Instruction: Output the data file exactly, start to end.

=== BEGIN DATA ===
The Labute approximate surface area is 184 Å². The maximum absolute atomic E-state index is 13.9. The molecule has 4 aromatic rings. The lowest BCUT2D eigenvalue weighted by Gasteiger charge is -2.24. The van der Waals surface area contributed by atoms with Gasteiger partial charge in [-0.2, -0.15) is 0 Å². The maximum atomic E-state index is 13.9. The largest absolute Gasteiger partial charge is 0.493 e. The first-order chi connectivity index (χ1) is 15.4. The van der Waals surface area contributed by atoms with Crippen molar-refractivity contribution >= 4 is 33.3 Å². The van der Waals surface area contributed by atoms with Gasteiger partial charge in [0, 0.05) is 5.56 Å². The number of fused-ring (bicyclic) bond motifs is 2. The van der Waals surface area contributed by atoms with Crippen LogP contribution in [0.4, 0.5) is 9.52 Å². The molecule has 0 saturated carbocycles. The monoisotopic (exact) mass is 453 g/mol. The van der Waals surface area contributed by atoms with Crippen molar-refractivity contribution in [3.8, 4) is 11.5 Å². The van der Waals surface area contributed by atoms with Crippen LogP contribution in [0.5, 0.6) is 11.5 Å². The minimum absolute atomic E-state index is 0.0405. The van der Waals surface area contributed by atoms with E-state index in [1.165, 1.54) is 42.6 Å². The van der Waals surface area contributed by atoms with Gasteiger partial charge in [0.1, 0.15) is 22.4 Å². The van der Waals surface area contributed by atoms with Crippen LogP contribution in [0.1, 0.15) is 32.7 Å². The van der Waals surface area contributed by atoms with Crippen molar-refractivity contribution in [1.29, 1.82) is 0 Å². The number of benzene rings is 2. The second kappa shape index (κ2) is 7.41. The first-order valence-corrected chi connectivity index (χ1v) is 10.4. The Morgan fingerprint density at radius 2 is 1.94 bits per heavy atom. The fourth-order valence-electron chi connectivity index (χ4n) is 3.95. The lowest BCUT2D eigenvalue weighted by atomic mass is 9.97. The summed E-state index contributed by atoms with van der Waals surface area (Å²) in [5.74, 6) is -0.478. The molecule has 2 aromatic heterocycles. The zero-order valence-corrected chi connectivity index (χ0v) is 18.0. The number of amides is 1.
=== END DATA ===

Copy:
The Labute approximate surface area is 184 Å². The maximum absolute atomic E-state index is 13.9. The molecule has 4 aromatic rings. The lowest BCUT2D eigenvalue weighted by Gasteiger charge is -2.24. The van der Waals surface area contributed by atoms with Gasteiger partial charge in [-0.2, -0.15) is 0 Å². The maximum atomic E-state index is 13.9. The largest absolute Gasteiger partial charge is 0.493 e. The first-order chi connectivity index (χ1) is 15.4. The van der Waals surface area contributed by atoms with Crippen molar-refractivity contribution >= 4 is 33.3 Å². The van der Waals surface area contributed by atoms with Gasteiger partial charge in [0, 0.05) is 5.56 Å². The number of fused-ring (bicyclic) bond motifs is 2. The van der Waals surface area contributed by atoms with Crippen LogP contribution in [0.4, 0.5) is 9.52 Å². The molecule has 0 saturated carbocycles. The monoisotopic (exact) mass is 453 g/mol. The van der Waals surface area contributed by atoms with Crippen molar-refractivity contribution in [3.8, 4) is 11.5 Å². The van der Waals surface area contributed by atoms with Crippen LogP contribution in [0.5, 0.6) is 11.5 Å². The minimum absolute atomic E-state index is 0.0405. The van der Waals surface area contributed by atoms with E-state index in [1.165, 1.54) is 42.6 Å². The van der Waals surface area contributed by atoms with Gasteiger partial charge in [0.1, 0.15) is 22.4 Å². The van der Waals surface area contributed by atoms with Crippen LogP contribution in [0.1, 0.15) is 32.7 Å². The van der Waals surface area contributed by atoms with Crippen molar-refractivity contribution in [1.29, 1.82) is 0 Å². The number of benzene rings is 2. The second kappa shape index (κ2) is 7.41. The first-order valence-corrected chi connectivity index (χ1v) is 10.4. The Morgan fingerprint density at radius 2 is 1.94 bits per heavy atom. The fourth-order valence-electron chi connectivity index (χ4n) is 3.95. The lowest BCUT2D eigenvalue weighted by atomic mass is 9.97. The summed E-state index contributed by atoms with van der Waals surface area (Å²) in [5.74, 6) is -0.478. The molecule has 2 aromatic heterocycles. The zero-order valence-corrected chi connectivity index (χ0v) is 18.0. The number of amides is 1.